Responses to sequential exposure to SO2 and salinity in soybean (Glycine max L.)
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Soybean plants (Glycine max L. cv. Buchanan) were subjected to one of three levels of salinity preteatment (with electrical conductivities of 0.7, 4.4 and 6.5 dS m−1) and then exposed to one of three concentrations of SO2 (1, 145 and 300 bl l −1 for 5 h d−1), or vice versa. Each stress episode lasted 3 weeks. Both salinity and SO2 deecreased leaf area, root and shoot dry weight and the fresh weight of root nodules. SO2 induced an increase in the shoot: root ratio and leaf chlorophyll concentrations. Low salinity pretreatment protected plant growth from SO2 injury, probably by decreasing SO2 uptake by increasing stomatal resistance. However, high salinity-treated plants, despite also showing stomatal closure, were severely injured by subsequent SO2 exposure. Prior exposure to SO2 caused plants to become more vulnerable to salt injury. Plants pretreated with high SO2 were killed after 12 days of high salt stress. These data suggest that the compensatory mechanisms and predisposition characteristics of salinity and SO2 largely depend upon the stress levels used.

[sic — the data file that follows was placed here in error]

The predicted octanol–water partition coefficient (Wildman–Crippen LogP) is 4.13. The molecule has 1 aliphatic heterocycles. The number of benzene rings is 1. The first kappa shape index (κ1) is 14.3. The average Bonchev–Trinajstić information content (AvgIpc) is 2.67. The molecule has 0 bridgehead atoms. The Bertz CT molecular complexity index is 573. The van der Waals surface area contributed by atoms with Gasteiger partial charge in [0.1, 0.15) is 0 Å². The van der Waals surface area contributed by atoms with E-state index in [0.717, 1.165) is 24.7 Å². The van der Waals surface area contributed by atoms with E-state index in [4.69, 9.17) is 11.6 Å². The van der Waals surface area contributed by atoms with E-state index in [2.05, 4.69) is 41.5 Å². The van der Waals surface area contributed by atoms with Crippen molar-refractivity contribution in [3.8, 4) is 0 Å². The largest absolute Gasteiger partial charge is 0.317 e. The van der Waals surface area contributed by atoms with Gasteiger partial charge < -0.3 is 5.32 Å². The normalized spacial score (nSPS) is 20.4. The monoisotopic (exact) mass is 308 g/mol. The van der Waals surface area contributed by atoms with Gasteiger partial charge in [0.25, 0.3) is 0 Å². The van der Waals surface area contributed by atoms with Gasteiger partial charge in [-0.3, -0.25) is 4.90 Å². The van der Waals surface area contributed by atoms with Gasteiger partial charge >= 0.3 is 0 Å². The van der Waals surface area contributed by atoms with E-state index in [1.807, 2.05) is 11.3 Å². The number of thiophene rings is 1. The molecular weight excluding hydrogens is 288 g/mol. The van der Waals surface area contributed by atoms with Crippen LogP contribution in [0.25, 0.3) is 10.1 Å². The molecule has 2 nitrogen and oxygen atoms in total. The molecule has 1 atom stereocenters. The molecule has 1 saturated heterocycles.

|Publication Type:||Journal Article|
|Murdoch Affiliation:||School of Biological and Environmental Sciences|
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